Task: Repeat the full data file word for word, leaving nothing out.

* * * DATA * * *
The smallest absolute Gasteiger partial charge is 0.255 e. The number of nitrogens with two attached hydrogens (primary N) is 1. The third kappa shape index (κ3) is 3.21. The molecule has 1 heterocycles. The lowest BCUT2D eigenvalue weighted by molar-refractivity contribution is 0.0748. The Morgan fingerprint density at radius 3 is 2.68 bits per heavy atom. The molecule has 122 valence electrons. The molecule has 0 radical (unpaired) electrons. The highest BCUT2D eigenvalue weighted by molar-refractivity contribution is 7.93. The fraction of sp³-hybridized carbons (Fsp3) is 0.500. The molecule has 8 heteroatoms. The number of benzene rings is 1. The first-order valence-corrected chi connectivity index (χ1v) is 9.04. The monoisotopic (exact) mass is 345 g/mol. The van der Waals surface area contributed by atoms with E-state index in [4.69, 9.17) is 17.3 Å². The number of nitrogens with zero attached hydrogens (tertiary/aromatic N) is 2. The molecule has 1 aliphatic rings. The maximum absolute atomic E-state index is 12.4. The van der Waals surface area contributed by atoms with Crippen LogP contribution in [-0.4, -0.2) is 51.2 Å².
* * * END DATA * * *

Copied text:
The smallest absolute Gasteiger partial charge is 0.255 e. The number of nitrogens with two attached hydrogens (primary N) is 1. The third kappa shape index (κ3) is 3.21. The molecule has 1 heterocycles. The lowest BCUT2D eigenvalue weighted by molar-refractivity contribution is 0.0748. The Morgan fingerprint density at radius 3 is 2.68 bits per heavy atom. The molecule has 122 valence electrons. The molecule has 0 radical (unpaired) electrons. The highest BCUT2D eigenvalue weighted by molar-refractivity contribution is 7.93. The fraction of sp³-hybridized carbons (Fsp3) is 0.500. The molecule has 8 heteroatoms. The number of benzene rings is 1. The first-order valence-corrected chi connectivity index (χ1v) is 9.04. The monoisotopic (exact) mass is 345 g/mol. The van der Waals surface area contributed by atoms with E-state index in [4.69, 9.17) is 17.3 Å². The number of nitrogens with zero attached hydrogens (tertiary/aromatic N) is 2. The molecule has 1 aliphatic rings. The maximum absolute atomic E-state index is 12.4. The van der Waals surface area contributed by atoms with Crippen LogP contribution in [-0.4, -0.2) is 51.2 Å².